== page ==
Running is cardio so why do we need strength training? When we run we use all kinds of muscles. Legs (duh!), glutes … but also arms, abs, shoulders – the lot! This is because of the intense range of movement that runner requires. Cardio seems to take the spotlight when running because our lungs have to work super hard. But our muscles are working too, so to increase your running fitness and help prevent injury, becoming strong is very important. Here are some great exercises to do alongside your kilometres! Add weights and resistance bands where you can.
This is great for getting your shoulders and arms working with the rest of your body. Hang from a pull up bar with your hands shoulder width apart. Pull yourself up so that your hands are at least shoulder height, then lower back down and repeat.
The plank works your abs, back, arms and quads. Make sure you keep your pelvis tucked under, your butt down, back straight and your abs tight!
This is great for core strength. Lie on your side with your feet together and one forearm directly under your shoulder. Tighten your abs and raise your hips until your body is in a straight line. Hold this position. To step it up a notch, lower your hips down and push back up in a pulsing movement.
Bums, tums and legs! You can deadlift with a bar, kettle bell or even dumbbells! Start with the weight on the floor. With your back straight and your knees bent, grasp the weight and with tight abs, lock your knees and hip so that you’re standing upright. Then lower back down to the starting position, moving with your butt first then bending your knees.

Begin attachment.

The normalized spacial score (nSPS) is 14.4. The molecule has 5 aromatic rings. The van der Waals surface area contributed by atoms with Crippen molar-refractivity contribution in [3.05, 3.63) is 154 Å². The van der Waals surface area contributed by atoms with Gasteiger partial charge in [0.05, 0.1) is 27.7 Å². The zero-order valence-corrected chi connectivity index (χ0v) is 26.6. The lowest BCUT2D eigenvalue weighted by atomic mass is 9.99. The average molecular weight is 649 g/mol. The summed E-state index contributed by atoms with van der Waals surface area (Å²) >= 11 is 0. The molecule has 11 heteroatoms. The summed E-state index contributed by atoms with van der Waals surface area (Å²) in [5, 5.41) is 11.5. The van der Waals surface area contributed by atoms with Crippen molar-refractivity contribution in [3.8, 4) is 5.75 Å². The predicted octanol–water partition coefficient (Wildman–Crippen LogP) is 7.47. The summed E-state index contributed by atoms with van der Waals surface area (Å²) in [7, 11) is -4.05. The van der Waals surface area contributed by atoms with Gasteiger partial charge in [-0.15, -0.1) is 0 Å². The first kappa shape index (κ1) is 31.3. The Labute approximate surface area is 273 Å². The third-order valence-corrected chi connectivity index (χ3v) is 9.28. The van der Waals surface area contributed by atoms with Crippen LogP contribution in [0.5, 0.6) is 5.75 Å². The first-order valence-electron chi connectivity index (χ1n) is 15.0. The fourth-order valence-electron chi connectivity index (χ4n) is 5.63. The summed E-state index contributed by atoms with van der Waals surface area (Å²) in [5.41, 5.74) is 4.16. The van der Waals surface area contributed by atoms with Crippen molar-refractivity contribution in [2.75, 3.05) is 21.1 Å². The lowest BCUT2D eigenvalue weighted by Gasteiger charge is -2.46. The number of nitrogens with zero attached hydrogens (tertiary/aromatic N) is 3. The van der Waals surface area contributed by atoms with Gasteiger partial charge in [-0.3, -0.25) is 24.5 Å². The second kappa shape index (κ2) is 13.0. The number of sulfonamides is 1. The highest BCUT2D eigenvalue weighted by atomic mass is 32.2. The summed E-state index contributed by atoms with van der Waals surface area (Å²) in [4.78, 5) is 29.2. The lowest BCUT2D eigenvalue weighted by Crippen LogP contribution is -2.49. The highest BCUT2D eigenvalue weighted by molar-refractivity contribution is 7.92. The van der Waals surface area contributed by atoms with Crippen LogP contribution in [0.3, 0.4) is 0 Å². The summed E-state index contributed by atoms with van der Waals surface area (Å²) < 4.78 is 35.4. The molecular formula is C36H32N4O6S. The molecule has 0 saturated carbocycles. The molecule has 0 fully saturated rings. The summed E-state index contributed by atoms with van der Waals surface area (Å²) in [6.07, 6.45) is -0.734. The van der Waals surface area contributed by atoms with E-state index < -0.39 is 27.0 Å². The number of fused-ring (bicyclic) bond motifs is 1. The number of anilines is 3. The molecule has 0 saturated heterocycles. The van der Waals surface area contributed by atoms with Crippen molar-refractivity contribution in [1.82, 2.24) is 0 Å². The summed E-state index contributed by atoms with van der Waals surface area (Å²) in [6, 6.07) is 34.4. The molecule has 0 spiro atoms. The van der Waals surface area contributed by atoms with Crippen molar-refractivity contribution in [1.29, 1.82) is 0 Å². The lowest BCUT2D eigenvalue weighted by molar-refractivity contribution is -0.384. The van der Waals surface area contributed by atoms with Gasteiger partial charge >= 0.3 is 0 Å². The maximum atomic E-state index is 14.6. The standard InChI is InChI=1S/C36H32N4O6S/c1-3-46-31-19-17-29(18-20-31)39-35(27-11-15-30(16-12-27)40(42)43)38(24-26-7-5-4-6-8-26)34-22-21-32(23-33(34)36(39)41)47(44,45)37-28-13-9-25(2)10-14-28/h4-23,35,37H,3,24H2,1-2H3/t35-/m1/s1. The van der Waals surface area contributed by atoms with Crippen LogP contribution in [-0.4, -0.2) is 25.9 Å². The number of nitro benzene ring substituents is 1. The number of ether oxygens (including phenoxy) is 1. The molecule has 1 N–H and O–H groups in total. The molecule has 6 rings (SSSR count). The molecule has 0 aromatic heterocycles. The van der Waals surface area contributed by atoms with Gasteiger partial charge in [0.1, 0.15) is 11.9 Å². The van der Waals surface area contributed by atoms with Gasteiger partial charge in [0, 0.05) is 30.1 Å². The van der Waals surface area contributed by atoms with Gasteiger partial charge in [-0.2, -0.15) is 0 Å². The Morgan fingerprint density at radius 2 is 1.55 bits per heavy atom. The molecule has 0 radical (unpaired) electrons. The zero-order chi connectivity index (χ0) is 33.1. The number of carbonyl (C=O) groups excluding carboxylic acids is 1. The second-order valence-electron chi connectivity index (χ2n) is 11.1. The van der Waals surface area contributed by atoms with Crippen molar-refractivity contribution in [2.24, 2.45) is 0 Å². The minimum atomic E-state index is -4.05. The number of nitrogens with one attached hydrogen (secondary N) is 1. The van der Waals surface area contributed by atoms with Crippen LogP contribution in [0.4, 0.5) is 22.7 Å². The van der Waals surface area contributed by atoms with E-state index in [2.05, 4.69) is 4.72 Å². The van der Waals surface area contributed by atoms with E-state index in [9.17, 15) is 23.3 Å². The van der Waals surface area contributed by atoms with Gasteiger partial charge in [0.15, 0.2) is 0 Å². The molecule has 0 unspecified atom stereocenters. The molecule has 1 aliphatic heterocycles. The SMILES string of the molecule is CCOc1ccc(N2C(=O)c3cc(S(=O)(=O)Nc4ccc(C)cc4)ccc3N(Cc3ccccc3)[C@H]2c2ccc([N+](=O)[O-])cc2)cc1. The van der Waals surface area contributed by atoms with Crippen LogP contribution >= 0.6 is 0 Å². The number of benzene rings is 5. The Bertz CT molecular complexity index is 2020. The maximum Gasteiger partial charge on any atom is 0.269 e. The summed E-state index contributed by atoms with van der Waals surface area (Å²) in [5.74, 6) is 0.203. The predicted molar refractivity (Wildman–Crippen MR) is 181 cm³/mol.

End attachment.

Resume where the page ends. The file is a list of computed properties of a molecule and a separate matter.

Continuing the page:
Single leg squats (with TRX if you have it)
This one is pretty straight forward but takes some practice. A single leg squat works all those lower body muscles that are essential to running. Do a normal squat but on one leg! Balance is key here. If you feel like you’re not strong enough to get down to the correct position, it’s actually your flexibility. When you become more flexible you will find these easier.
Step one leg in from of the other and bend that knee. Keep your body upright and your back big toe on the ground. Don’t let your back knee touch the floor and your right knee shouldn’t come further than your toe.
These are great for whole body strength! In a plank position, lower yourself to the ground but don’t touch it. Push yourself back up to the starting position, keeping your abs tight, tucking your pelvis under and avoid arching your back.
This ab movement is similar to the one you do in running. Sit in a v-shape so that your abs are working but your back isn’t compromised. Your legs should e straight and off the ground. Twist from the shoulders and waist to one side and tap down on the floor with both hands together. Then return back to centre and reach to the other side.